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Old 11-01-2019, 12:44 PM
Location: Somerville, MA
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Originally Posted by danielj72 View Post
Yes places overseas are much worse. I’ve heard cities in India are the worst driving anywhere in the world. I saw a video where an American had an accident in one of these cities and the locals attacked him for it when they learned he was an American.
I've never driven in India. It's strongly advised that you don't. That said, I've been driven in cars and auto-ricks in New Delhi, Mumbai, and Chennai. It's the worst driving I've seen from a pure chaos standpoint. If there are marked lanes and lights (and there are very few instances of this relative to American cities), they're blatantly disregarded. You'll also be sharing the road with cyclists, families of 5 on motorcycles, camels, cows, the occasional elephant, goats, trucks, carts, etc. Vietnam and Thailand are similarly chaotic, but not quite as bad in my experience.

As a driver, Ireland surprised me with how challenging it could be in a very different way. Not in the city, but on the rural, country roads. Ultra narrow, tight corners, hairpin bends on mountainsides, etc. Nothing awful, but it took me a while before I got comfortable getting up to the marked speed limits in some places, and even then, there were stretches where I couldn't believe the speed limit is as high as it is. It's one of the few places where I actually looked forward to getting into some of the more built up areas, or on a highway.

Generally though, I agree that if you spend some time abroad, you'll likely find driving in the U.S. to be a walk in the park.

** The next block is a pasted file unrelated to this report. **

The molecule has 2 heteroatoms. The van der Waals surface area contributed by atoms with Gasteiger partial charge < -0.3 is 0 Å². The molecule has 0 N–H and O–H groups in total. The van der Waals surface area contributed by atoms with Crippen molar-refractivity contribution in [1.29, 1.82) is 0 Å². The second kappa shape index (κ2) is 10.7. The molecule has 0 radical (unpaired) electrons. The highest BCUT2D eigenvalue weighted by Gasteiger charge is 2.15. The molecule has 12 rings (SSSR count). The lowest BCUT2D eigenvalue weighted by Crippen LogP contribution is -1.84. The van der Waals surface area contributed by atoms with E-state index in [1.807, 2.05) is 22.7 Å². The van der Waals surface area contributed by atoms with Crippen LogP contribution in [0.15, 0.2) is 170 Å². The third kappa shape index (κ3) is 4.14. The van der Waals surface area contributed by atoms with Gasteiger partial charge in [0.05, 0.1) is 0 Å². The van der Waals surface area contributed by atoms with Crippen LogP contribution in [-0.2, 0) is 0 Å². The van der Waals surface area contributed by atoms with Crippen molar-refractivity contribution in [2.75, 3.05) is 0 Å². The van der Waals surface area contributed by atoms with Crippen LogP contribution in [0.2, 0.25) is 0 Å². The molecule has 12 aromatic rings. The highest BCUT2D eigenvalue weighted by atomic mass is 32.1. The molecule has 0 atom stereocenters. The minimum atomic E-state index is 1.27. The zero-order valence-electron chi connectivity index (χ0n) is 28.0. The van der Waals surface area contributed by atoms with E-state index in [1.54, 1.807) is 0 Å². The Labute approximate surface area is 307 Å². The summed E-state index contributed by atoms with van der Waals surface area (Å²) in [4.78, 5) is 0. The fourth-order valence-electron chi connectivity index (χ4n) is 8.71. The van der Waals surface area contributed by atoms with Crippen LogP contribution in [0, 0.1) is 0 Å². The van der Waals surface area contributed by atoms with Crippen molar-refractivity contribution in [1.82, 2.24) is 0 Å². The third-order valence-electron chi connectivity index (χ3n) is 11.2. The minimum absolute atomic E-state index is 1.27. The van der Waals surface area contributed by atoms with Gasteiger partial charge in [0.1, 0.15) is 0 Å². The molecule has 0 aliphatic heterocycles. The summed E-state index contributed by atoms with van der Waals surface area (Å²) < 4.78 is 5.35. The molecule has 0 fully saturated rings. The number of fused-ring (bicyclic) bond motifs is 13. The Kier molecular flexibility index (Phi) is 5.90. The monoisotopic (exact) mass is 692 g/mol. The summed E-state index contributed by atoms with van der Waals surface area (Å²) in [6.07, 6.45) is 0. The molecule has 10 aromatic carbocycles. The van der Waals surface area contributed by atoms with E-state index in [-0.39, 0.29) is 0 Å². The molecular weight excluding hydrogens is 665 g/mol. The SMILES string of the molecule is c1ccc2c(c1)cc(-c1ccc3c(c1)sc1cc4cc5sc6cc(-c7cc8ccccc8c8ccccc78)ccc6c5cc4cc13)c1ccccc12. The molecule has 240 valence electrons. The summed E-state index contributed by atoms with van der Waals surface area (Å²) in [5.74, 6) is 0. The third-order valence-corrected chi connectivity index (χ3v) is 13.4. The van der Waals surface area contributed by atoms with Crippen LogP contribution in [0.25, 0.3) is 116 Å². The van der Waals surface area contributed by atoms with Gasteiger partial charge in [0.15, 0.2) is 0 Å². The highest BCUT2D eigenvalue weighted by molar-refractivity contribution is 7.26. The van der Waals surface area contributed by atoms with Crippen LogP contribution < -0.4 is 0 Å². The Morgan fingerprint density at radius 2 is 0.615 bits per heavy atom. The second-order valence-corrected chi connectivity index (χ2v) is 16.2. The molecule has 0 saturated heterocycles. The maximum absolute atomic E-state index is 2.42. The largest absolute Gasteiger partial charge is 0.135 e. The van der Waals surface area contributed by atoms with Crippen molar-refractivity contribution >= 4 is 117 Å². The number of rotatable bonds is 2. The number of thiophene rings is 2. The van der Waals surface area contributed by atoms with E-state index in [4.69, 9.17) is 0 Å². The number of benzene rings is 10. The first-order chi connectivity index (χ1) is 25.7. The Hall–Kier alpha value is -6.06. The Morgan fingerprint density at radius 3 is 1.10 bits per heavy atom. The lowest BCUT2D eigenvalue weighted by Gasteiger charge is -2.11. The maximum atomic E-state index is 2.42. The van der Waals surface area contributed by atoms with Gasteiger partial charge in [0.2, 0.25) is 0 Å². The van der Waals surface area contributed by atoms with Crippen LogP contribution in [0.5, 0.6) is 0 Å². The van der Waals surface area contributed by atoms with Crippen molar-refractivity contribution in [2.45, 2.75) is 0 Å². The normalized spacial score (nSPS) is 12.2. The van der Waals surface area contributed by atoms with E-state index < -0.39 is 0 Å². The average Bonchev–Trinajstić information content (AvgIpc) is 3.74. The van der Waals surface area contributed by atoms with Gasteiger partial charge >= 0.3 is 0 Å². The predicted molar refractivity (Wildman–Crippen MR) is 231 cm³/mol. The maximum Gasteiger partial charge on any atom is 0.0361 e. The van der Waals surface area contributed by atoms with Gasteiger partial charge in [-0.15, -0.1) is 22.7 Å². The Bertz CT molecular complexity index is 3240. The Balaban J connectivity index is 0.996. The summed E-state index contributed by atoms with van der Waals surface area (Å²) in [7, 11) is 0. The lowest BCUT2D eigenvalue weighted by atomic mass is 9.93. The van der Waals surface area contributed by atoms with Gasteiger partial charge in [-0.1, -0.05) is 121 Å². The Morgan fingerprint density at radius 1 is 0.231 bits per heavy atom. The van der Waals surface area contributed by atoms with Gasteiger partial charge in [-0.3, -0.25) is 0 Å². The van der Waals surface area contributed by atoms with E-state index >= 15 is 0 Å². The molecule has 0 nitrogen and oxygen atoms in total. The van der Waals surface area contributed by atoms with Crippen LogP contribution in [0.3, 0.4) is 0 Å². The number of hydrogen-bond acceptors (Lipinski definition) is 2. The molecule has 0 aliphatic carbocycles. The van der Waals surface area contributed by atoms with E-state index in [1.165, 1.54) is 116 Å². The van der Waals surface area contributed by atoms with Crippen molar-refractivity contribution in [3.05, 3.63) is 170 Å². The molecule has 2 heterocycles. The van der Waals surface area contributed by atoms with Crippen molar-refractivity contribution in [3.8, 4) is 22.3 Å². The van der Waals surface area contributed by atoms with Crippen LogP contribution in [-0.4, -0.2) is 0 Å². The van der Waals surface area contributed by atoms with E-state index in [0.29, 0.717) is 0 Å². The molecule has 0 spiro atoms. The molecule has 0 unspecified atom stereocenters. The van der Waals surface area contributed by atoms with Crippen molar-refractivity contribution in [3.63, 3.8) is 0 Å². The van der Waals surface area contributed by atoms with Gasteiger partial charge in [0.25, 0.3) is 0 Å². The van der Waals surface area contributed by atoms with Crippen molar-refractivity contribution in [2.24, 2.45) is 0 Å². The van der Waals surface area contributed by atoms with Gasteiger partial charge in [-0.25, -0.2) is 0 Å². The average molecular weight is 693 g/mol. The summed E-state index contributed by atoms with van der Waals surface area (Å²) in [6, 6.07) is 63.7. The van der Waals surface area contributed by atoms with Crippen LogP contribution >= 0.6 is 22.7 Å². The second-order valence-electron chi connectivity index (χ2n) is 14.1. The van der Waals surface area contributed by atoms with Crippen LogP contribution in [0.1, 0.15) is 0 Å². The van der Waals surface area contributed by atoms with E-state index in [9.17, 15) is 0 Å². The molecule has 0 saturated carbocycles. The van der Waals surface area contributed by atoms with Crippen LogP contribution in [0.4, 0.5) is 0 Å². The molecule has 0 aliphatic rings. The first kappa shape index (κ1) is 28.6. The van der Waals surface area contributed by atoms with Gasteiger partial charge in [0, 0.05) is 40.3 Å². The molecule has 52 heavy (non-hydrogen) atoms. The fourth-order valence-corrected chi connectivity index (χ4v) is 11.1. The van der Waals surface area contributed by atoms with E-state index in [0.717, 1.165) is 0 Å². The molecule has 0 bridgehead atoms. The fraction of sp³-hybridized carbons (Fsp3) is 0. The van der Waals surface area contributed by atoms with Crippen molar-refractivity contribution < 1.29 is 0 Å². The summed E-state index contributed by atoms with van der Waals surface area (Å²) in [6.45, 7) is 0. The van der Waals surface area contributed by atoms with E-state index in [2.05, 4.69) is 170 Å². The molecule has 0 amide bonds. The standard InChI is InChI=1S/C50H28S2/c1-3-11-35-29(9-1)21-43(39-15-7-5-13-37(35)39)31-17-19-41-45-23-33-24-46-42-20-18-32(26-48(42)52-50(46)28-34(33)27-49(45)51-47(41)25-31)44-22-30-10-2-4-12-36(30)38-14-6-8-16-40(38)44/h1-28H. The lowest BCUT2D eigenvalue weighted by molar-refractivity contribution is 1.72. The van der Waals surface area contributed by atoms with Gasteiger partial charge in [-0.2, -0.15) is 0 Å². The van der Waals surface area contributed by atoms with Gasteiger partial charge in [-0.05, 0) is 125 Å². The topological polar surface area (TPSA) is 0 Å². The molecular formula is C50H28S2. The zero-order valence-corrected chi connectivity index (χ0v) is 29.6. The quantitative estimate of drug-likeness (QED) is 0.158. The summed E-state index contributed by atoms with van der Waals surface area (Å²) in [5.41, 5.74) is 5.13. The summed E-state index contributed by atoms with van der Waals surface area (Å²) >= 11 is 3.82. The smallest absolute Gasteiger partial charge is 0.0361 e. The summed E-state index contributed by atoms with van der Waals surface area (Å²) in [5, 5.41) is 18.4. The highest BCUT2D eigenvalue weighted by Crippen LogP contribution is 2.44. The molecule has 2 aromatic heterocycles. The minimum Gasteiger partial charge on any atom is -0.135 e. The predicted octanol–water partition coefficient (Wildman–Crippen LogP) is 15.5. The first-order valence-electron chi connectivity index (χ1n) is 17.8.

Originally Posted by BigCityDreamer View Post
In Manhattan, it is actually the pedestrians that you have to watch out for on those gridded streets. They don’t even stop crossing when your light is green. Some of them don’t even look.
I don't think pedestrians in Manhattan are bad at all. Yes, sometimes it's challenging for a driver if you're turning left or right on a green and pedestrians crossing the street you're turning onto have the walk sign; but they have the right of way and it's on the driver to yield. I don't have too many issues in scenarios where pedestrians are walking in front of me without the right of way. I've had a far worse time with pedestrians crossing whenever they feel like it here in Boston.

Last edited by lrfox; 11-01-2019 at 12:58 PM..
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Old 11-01-2019, 12:49 PM
Location: Tennessee
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I'm from a small metro and had a tough time driving in Chicago and especially Boston. I'd never take a car into the core of those cities again.
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